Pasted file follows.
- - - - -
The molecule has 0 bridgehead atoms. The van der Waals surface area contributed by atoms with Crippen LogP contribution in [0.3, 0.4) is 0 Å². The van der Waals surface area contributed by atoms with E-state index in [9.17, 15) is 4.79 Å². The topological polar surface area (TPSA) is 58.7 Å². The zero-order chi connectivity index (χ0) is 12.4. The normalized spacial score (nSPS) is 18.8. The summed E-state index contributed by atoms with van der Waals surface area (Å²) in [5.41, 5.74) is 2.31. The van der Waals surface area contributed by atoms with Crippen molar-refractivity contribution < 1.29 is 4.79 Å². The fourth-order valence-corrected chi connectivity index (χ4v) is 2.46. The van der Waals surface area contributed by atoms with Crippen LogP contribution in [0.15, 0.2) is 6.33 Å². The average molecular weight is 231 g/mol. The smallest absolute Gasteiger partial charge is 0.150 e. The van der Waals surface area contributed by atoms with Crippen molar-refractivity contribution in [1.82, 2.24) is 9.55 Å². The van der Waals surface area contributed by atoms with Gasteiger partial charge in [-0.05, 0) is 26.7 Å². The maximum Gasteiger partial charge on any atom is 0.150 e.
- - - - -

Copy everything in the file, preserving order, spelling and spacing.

The molecule has 0 bridgehead atoms. The van der Waals surface area contributed by atoms with Crippen LogP contribution in [0.3, 0.4) is 0 Å². The van der Waals surface area contributed by atoms with E-state index in [9.17, 15) is 4.79 Å². The topological polar surface area (TPSA) is 58.7 Å². The zero-order chi connectivity index (χ0) is 12.4. The normalized spacial score (nSPS) is 18.8. The summed E-state index contributed by atoms with van der Waals surface area (Å²) in [5.41, 5.74) is 2.31. The van der Waals surface area contributed by atoms with Crippen molar-refractivity contribution < 1.29 is 4.79 Å². The fourth-order valence-corrected chi connectivity index (χ4v) is 2.46. The van der Waals surface area contributed by atoms with Crippen LogP contribution in [0.15, 0.2) is 6.33 Å². The average molecular weight is 231 g/mol. The smallest absolute Gasteiger partial charge is 0.150 e. The van der Waals surface area contributed by atoms with Crippen molar-refractivity contribution in [1.82, 2.24) is 9.55 Å². The van der Waals surface area contributed by atoms with Gasteiger partial charge in [-0.05, 0) is 26.7 Å². The maximum Gasteiger partial charge on any atom is 0.150 e.